January 28, 2023
Researchers at industrial and IoT cybersecurity firm Claroty have identified a generic method for bypassing the web application firewalls (WAFs) of several major vendors. Claroty’s researchers discovered the method following an analysis of Cambium Networks’ wireless device management platform. They discovered a SQL injection vulnerability that could be used to obtain sensitive information, such as…

Researchers at industrial and IoT cybersecurity firm Claroty have identified a generic method for bypassing the web application firewalls (WAFs) of several major vendors.

Claroty’s researchers discovered the method following an analysis of Cambium Networks’ wireless device management platform. They discovered a SQL injection vulnerability that could be used to obtain sensitive information, such as session cookies, tokens, SSH keys and password hashes.

Exploitation of the flaw worked against the on-premises version, but an attempt to exploit it against the cloud version was blocked by the Amazon Web Services (AWS) WAF, which flagged the SQL injection payload as malicious.

Further analysis revealed that the WAF could be bypassed by abusing the JSON data sharing format. JSON syntax is supported by all major SQL engines and it’s enabled by default.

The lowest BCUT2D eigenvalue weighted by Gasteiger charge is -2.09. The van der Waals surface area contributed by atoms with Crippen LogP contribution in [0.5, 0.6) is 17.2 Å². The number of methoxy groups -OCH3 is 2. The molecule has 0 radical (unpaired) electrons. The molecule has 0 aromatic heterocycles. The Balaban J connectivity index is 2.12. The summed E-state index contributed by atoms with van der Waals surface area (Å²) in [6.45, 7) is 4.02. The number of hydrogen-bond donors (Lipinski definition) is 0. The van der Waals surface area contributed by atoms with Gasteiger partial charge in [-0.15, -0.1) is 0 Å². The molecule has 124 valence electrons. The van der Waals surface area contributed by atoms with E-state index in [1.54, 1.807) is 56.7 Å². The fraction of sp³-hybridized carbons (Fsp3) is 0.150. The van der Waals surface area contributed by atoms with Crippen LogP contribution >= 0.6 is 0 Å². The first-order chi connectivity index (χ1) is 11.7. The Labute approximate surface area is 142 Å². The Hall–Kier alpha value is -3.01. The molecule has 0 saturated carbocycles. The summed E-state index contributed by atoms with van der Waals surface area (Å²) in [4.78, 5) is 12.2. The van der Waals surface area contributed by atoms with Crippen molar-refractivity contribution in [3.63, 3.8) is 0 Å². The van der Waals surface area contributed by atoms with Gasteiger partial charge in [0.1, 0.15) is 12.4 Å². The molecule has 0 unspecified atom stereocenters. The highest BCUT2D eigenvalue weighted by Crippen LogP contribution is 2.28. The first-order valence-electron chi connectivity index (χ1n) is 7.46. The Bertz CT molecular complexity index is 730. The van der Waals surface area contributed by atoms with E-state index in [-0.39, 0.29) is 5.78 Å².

Claroty researchers used a JSON syntax to craft a new SQL injection payload that would bypass the WAF — because the WAF did not understand it — while still being valid for the database engine to parse. They achieved this by using the JSON operator ‘@<’, which threw the WAF into a loop and allowed the payload to pass to the targeted database.

After they verified the bypass method against the AWS WAF, the researchers checked if it would work against firewalls from other vendors as well. They successfully reproduced the bypass — with few or no changes to the payload — against products from Palo Alto Networks, Cloudflare, F5, and Imperva.

In order to demonstrate the risks associated with this attack in the real world, Claroty added support for the technique to the SQLMap open source exploitation tool.

“We discovered that the leading vendors’ WAFs did not support JSON syntax in their SQL injection inspection process, allowing us to prepend JSON syntax to a SQL statement that blinded a WAF to the malicious code,” the security firm explained.

In response to the research, all of the impacted vendors added JSON syntax support to their products, but Claroty believes other WAFs could be impacted as well.

“Attackers using this novel technique could access a backend database and use additional vulnerabilities and exploits to exfiltrate information via either direct access to the server or over the cloud,” Claroty said. “This is especially important for OT and IoT platforms that have moved to cloud-based management and monitoring systems. WAFs offer a promise of additional security from the cloud; an attacker able to bypass these protections has expansive access to systems.”

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Eduard Kovacs (@EduardKovacs) is a contributing editor at SecurityWeek. He worked as a high school IT teacher for two years before starting a career in journalism as Softpedia’s security news reporter. Eduard holds a bachelor’s degree in industrial informatics and a master’s degree in computer techniques applied in electrical engineering.Previous Columns by Eduard Kovacs:Tags:
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